A southern Australia vacation by family-friendly train offers mountains, rivers, kangaroos and a whole lot more, while someone else does the driving.
As on many train journeys throughout North America, the horn on the diesel locomotive gave a few sharp blasts, and with an almost imperceptible tug the train was off on its over 500-mile-long journey. New York to Raleigh NC? Chicago to Omaha? Los Angeles to Williams Junction, Arizona? The train seemed quite American, the passengers aboard spoke what sounded like a very unique English — even the acceleration of the train brought us through suburbs that looked like they were a part of the lower 48.
No. Wrong on most counts. My wife and I were among the passengers of The Overland, the passenger train operated by Great Southern Rail between the cities of Adelaide in the state of South Australia, and Melbourne in Victoria. The 10½-hour journey travels through land that is quite unique from other parts of Australia, giving it a mystique that draws passengers to its tri-weekly departures.
An Historic Route
Passenger trains have been traveling this line since 1887. “The Overland,” named as such after the ‘Overlanders’ who traveled this route on horseback, has been gracing the tracks since 1936.
Between 1922 and 1930 the South Australia Railways were managed by an American by the name of William Webb. His influence was felt in many ways, including the building of a dining car and two sleeping cars by the Pullman Company in Chicago for use by his company. The dining car, named Adelaide, which can be visited at the Australia National Railway Museum in Port Adelaide, was the heaviest piece of railroad equipment ever used in Australia.
What a route to travel aboard The Overland! Spectacular views of the Gulf of St. Vincent , a railed and vigorous assault of the Adelaide Hills, a descent to the border with Victoria state, and then hundreds of miles of Australia frontier and farmland, followed by an unusual approach to Melbourne, but, alas, I am getting ahead of myself.
All Aboard The Overland
The city of Adelaide is as good a point to start a trip as any. Founded in 1836, three years later it became a colony of civil and religious freedom. 20 years later, Adelaide had its first railroad station. While there is still a grand railroad station in town, built on the same site as the original, it now serves only commuter trains. The new long distance Parkland Terminal, about 3 miles from the center of town, was opened in 1984 and handles The Overland, The Indian Pacific and the The Ghan, the three trains of Great Southern Rail. An excellent portent of the upcoming ride, this modern depot was spotless. Check-in was handled expediently, and there is a gift shop and snack bar in case you have any urges in either regard. The Overland was soon ready for boarding for its 7:25am departure; no one had to scramble as boarding was a smooth procedure and shortly we were sitting in our Red Premium Seats.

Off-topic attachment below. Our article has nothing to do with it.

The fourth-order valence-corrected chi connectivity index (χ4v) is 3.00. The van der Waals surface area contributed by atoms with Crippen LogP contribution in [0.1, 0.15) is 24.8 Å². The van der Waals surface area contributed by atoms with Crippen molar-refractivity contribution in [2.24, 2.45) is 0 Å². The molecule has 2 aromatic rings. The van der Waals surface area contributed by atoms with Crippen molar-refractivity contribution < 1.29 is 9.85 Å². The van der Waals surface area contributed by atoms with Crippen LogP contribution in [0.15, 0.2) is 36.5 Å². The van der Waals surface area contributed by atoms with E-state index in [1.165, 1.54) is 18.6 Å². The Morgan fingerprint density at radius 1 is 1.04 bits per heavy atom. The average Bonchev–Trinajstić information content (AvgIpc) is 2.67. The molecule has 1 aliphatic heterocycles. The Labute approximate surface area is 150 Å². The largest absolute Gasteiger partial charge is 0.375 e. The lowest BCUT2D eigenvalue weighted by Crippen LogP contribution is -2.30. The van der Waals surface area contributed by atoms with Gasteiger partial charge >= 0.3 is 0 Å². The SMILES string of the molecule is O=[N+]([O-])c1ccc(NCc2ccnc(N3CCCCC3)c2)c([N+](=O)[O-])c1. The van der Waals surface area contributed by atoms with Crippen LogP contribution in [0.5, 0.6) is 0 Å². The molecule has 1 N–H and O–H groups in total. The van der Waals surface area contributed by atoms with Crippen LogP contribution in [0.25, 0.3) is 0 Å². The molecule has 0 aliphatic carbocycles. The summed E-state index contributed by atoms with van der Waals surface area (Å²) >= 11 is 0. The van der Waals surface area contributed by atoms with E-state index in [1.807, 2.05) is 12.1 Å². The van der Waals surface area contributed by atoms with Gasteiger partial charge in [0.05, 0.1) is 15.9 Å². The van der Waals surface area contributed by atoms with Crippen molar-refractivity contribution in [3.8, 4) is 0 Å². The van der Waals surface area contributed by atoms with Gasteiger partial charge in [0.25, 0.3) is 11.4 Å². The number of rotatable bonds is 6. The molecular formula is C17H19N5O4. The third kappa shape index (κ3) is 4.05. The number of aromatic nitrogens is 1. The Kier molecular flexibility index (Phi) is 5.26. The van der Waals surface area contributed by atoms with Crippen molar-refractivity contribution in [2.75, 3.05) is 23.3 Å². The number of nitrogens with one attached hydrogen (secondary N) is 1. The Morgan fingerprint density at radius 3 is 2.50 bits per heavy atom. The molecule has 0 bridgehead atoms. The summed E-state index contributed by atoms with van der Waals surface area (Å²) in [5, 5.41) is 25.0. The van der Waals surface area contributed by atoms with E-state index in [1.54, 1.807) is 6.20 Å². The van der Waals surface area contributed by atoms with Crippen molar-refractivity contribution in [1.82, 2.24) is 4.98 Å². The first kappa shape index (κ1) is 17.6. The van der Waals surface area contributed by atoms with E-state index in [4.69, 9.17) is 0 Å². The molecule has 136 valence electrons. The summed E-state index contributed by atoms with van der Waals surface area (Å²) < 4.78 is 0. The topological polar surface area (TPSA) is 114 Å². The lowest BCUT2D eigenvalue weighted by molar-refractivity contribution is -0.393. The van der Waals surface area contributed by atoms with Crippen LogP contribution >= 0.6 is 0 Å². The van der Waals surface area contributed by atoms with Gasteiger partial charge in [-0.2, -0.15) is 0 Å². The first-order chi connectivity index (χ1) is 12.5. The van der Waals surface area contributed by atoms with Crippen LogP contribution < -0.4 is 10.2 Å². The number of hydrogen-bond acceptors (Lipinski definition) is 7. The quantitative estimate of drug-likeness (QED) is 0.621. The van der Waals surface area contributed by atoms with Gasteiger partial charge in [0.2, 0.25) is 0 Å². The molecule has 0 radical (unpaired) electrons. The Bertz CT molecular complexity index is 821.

Every train has a distinct personality. This one had a big 4000 hp diesel, our Red Premium Car, a Cafe Car with a rather large menu to please adults and children, some coaches, a baggage car, a power car, and a railroad car fitted to take automobiles for those who do not care to drive between the two end points.
No train is better or worse than its staff and on our ride we were privileged to be under the stewardship of Mr. Cliff Bayliss, Train Director. Cliff, as pleasant as possible to all, handled inquiries from passengers and staff with the calming influence so rare anywhere, these days. The staff was friendly and helpful, making it a wonderful way for a family to travel and feel looked after. Without a doubt, this is a longer trip than a flight would be, but when was the last time all of you had a window to look out at the same time? And maybe, just maybe, you will get to see kangaroos hopping away from the right-of-way as the train approaches, as we were lucky enough to.
With social engagements pulling everyone in different directions, a family rarely has time together these days, yet travel has that amazing ability to pull everyone in sync for a while, and what better place to enjoy this quality time together than on a train? No cramped automobiles or tiny airplane seats, always room to move around in, and for those toddlers to walks back and forth. There is a kind of drama that occurs with each brake release to signal another journey to the next destination, no matter how close or far they are apart, and The Overland was no exception.
Photos by Ralph Spielman
Traversing South Australia’s Landscape
If you glance at a map of all of Australia, you would assume that this route is straight and flat, no bends in the rails and no great rises or depressions, but you are veering away from the truth. From the Parklands Station to a point by the name of Mt. Lofty (once a station, and now a B&B with a front porch from which to watch passing trains), it is a hard slog upwards. Scarcely 30 minutes from Parklands Station, the train has climbed over a quarter of a mile, with the speed gradually reduced.
At the highest point of the line, our train ground to a halt while we waited for two separate freight trains to head in the other direction back to Adelaide. Without too much noise, you could feel the moment as, much like the “Little Engine That Could” (or in this case, the big engines that can) the trains crested the hill at a fairly slow speed, passing us, and then picking up speed for the “downhill final” to the end of the line. I’ve always found railroading to be quite dramatic, and this moment is unduplicated by other forms of transportation.